I dont care about the whole MAC vs Windows thing (kinda like Canon vs Nikon to me) but after my experience using the IMAC, I will continue buying Apple machines in the future. The 24" screen is a real joy to work with as well.

I have since upgraded to CS5 and increased my RAM to 4GB and also have added a MacBook Pro.
I would love to get the Quad-Core 27" IMAC but mine is working fine so I will wait a bit longer before trading up :)
Hope this Helps,

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1/21/2011 9:34:29 AM

Kevin Kopchynski   Hi,

Just a comment here about whether hardware will work if you switch to Mac: you can have just as much if not more trouble by switching from Windows XP to Windows 7. You may not find drivers for your printer, scanner, etc in Windows 7, especially if you get the 64 bit version. If you get a Windows computer, you should get the 64 bit version. You will be able to use more RAM that way. And it will run better.

You will either need or want to upgrade your software from the 8-9 year old versions whether you go with Windows 7 or Mac. But there may be software you like that is not available on Mac.

I use and support both platforms. Carlton made the best move by avoiding Vista and going for the Mac. If you can afford it, that is a good way to go. Windows 7 is much improved, though, especially on a 64 bit system. There are still the viruses, however. I build my own Windows desktops, then spend the money I saved on Mac laptops.

Good luck,

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2/16/2011 3:52:40 PM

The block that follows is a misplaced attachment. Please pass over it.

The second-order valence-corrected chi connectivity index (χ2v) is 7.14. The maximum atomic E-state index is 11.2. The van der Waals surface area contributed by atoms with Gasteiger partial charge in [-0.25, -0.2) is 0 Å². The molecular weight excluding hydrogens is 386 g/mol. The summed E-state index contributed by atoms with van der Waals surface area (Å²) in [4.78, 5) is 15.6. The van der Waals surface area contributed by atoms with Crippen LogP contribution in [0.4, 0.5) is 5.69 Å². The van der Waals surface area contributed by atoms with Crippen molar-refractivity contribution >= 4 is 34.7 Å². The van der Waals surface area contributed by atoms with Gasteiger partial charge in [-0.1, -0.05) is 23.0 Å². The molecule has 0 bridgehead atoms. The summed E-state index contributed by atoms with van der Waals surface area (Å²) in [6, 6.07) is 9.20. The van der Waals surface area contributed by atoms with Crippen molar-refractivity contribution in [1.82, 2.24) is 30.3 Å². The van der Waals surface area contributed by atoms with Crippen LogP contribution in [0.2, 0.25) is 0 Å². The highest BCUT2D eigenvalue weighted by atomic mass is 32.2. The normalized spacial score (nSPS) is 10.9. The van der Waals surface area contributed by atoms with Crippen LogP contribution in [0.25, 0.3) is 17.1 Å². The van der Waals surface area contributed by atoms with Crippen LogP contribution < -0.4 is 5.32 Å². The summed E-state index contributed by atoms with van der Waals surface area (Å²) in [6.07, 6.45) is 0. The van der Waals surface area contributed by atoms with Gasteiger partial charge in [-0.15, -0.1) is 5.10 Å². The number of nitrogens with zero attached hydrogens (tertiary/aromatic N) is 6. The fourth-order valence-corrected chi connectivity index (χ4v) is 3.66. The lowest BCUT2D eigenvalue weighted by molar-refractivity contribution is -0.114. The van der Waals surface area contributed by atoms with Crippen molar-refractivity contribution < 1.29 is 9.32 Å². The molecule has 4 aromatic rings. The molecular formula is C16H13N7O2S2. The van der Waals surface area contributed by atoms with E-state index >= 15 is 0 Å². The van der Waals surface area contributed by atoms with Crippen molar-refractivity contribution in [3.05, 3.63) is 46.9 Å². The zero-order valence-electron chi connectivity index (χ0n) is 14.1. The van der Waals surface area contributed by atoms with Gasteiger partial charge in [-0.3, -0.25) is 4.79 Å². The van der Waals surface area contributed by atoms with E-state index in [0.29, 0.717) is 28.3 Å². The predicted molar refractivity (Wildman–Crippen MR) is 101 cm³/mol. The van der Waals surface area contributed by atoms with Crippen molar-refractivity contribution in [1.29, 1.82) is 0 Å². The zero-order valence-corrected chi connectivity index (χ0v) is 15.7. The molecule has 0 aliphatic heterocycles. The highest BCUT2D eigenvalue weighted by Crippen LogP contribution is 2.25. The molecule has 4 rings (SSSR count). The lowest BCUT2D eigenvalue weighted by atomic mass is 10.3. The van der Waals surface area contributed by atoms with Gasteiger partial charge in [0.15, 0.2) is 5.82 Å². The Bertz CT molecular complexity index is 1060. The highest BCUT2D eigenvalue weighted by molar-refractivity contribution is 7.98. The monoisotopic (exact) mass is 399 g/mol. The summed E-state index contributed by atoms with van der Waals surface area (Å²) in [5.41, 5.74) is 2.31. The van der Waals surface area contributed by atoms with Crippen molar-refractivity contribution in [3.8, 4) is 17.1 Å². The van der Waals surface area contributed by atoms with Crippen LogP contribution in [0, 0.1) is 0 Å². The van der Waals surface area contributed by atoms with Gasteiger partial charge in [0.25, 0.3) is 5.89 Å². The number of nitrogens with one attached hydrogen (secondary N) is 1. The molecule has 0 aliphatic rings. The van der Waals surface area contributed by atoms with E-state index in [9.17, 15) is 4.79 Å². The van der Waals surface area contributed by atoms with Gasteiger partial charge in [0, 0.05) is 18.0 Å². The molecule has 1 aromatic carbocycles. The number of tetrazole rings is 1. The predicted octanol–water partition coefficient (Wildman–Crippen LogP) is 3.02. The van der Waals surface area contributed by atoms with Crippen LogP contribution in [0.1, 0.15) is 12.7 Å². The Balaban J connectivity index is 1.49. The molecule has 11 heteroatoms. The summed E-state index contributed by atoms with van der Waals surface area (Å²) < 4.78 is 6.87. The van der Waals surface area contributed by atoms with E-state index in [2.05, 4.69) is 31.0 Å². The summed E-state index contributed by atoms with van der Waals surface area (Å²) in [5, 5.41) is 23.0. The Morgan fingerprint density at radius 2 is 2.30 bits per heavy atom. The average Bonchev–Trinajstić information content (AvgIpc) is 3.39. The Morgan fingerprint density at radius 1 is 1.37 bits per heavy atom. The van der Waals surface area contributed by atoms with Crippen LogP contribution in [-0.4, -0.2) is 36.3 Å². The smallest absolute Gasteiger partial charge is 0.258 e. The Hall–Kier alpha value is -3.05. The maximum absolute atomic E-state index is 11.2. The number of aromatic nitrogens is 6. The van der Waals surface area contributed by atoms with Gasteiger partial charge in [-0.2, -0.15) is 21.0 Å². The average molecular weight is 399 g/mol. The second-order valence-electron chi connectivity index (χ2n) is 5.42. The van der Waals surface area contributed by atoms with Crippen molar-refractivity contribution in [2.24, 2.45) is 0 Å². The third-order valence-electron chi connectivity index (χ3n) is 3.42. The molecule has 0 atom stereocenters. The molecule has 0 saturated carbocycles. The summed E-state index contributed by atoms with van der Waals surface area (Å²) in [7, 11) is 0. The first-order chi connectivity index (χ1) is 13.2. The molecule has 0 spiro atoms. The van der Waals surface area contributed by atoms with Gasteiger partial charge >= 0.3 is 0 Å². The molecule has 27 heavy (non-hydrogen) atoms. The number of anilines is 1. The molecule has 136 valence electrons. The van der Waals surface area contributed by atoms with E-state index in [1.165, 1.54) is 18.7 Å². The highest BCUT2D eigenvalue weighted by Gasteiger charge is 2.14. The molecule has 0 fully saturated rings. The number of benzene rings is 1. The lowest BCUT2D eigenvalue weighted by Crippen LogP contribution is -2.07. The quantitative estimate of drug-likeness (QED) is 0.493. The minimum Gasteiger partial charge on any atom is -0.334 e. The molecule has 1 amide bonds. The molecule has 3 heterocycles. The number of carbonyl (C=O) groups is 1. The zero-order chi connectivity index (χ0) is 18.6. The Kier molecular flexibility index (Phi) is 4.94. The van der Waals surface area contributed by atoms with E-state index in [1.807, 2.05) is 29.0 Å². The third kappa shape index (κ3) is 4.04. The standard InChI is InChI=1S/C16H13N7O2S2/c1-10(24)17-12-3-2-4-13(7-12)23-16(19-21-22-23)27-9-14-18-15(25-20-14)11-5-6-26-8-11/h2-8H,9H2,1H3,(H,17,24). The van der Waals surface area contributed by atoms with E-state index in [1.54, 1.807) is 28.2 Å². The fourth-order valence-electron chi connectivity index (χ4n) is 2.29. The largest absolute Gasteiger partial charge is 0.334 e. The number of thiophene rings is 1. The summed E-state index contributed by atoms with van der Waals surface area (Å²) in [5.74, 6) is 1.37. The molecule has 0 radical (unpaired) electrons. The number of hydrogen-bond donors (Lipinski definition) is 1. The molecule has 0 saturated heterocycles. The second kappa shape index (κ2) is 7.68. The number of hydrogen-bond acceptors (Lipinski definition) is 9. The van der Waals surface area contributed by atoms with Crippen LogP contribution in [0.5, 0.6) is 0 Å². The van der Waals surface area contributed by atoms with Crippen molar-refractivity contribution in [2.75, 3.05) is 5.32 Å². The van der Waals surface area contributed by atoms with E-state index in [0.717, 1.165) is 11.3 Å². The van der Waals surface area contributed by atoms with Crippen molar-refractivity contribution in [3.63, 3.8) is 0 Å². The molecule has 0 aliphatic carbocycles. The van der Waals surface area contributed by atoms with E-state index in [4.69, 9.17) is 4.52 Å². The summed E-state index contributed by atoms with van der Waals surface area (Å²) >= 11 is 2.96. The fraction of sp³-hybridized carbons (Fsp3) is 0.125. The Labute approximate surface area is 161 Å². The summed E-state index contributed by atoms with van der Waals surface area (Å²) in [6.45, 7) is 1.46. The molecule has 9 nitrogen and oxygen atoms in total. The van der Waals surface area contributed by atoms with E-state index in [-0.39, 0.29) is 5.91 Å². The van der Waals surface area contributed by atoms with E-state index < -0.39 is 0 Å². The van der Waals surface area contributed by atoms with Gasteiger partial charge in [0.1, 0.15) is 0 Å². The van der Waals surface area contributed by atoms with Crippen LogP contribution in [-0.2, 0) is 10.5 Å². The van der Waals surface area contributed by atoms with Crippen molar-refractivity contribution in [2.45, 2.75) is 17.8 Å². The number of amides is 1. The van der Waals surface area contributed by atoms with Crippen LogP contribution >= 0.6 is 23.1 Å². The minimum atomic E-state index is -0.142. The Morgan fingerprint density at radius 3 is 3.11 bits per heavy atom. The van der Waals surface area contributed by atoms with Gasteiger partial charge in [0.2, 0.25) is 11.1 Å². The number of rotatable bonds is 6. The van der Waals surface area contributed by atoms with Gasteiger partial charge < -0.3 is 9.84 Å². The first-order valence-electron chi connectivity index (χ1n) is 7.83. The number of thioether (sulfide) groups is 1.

Alice A. Meronek
BetterPhoto Member Since: 7/9/2009
  I had the same question last spring when my Dell blue screened on me. I chose to have the IT guy at work build me a desktop machine (his weekend sideline job) and asked him to pick out the parts and gave him details of how I use it. He gave me some choices dollar wise and it works great! I have not bottomed out the speed or anything yet and I like to use extras in Photoshop like Nik software and Topaz. He picked out a fast new motherboard that he preferred, and Intel 7 with 8 gig of memory and 2 Terabyte hard drives (of a well known brand) and a fast video card that is listed on the CS5 list of preferred/tested video cards. Get one that runs dual monitors, you’ll love it. Windows 7 64 bit so I can whiz thru filters without any restrictions on memory. Do get a new keyboard. My old one caused problems so I had to replace (I tried to cut corners using the old one—watch that you get a USB2 connection on it, not the old PS2). And do get the newest monitor connections DVI or HDMI, so you can connect a couple of monitors and get the best colors. And get several USB2 connection slots. You will probably use all of them if you connect scanners, printers, backup external hard drives, and your camera. The IT guy and my daughter’s boyfriend both concur that it is pretty soupped up, but it was $1500. plus a new monitor and keyboard, but I run two or three programs plus CS5 at the same time and I’m having fun. (which is the whole point of photography!!)

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3/11/2011 11:26:49 AM